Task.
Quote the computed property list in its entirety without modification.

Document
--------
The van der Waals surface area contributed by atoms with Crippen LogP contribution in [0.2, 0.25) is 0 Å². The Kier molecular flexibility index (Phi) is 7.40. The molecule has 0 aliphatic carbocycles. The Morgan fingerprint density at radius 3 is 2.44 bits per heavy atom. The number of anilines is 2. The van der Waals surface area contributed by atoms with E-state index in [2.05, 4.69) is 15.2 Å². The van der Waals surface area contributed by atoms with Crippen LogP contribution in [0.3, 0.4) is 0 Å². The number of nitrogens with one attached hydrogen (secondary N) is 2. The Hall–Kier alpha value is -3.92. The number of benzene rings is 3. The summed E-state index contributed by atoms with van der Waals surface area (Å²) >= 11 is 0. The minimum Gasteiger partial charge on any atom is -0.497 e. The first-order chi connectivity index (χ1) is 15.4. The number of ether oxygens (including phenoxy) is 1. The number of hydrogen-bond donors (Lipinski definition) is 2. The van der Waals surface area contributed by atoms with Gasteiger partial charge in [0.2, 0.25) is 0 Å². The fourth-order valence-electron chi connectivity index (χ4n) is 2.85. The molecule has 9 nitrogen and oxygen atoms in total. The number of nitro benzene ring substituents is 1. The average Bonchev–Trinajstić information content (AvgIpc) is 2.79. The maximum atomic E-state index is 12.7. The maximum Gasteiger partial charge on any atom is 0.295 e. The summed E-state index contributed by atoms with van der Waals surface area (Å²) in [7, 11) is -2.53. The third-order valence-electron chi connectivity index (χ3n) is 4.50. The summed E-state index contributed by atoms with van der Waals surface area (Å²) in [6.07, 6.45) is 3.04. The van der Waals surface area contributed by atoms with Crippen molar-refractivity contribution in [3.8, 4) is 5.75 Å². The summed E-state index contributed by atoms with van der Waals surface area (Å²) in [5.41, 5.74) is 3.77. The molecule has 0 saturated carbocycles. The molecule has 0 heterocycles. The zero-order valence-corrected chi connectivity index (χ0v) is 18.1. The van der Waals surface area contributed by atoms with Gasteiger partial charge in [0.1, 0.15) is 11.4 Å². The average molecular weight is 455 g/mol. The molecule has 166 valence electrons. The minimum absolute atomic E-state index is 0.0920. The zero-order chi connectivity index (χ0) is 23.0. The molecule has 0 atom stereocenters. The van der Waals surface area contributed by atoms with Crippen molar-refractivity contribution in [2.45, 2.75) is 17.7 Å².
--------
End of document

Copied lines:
The van der Waals surface area contributed by atoms with Crippen LogP contribution in [0.2, 0.25) is 0 Å². The Kier molecular flexibility index (Phi) is 7.40. The molecule has 0 aliphatic carbocycles. The Morgan fingerprint density at radius 3 is 2.44 bits per heavy atom. The number of anilines is 2. The van der Waals surface area contributed by atoms with E-state index in [2.05, 4.69) is 15.2 Å². The van der Waals surface area contributed by atoms with Crippen LogP contribution in [0.3, 0.4) is 0 Å². The number of nitrogens with one attached hydrogen (secondary N) is 2. The Hall–Kier alpha value is -3.92. The number of benzene rings is 3. The summed E-state index contributed by atoms with van der Waals surface area (Å²) >= 11 is 0. The minimum Gasteiger partial charge on any atom is -0.497 e. The first-order chi connectivity index (χ1) is 15.4. The number of ether oxygens (including phenoxy) is 1. The number of hydrogen-bond donors (Lipinski definition) is 2. The van der Waals surface area contributed by atoms with Gasteiger partial charge in [0.2, 0.25) is 0 Å². The fourth-order valence-electron chi connectivity index (χ4n) is 2.85. The molecule has 9 nitrogen and oxygen atoms in total. The number of nitro benzene ring substituents is 1. The average Bonchev–Trinajstić information content (AvgIpc) is 2.79. The maximum atomic E-state index is 12.7. The maximum Gasteiger partial charge on any atom is 0.295 e. The summed E-state index contributed by atoms with van der Waals surface area (Å²) in [7, 11) is -2.53. The third-order valence-electron chi connectivity index (χ3n) is 4.50. The summed E-state index contributed by atoms with van der Waals surface area (Å²) in [6.07, 6.45) is 3.04. The van der Waals surface area contributed by atoms with Crippen molar-refractivity contribution in [3.8, 4) is 5.75 Å². The summed E-state index contributed by atoms with van der Waals surface area (Å²) in [5.41, 5.74) is 3.77. The molecule has 0 saturated carbocycles. The molecule has 0 heterocycles. The zero-order valence-corrected chi connectivity index (χ0v) is 18.1. The van der Waals surface area contributed by atoms with Gasteiger partial charge in [0.1, 0.15) is 11.4 Å². The average molecular weight is 455 g/mol. The molecule has 166 valence electrons. The minimum absolute atomic E-state index is 0.0920. The zero-order chi connectivity index (χ0) is 23.0. The molecule has 0 atom stereocenters. The van der Waals surface area contributed by atoms with Crippen molar-refractivity contribution in [2.45, 2.75) is 17.7 Å².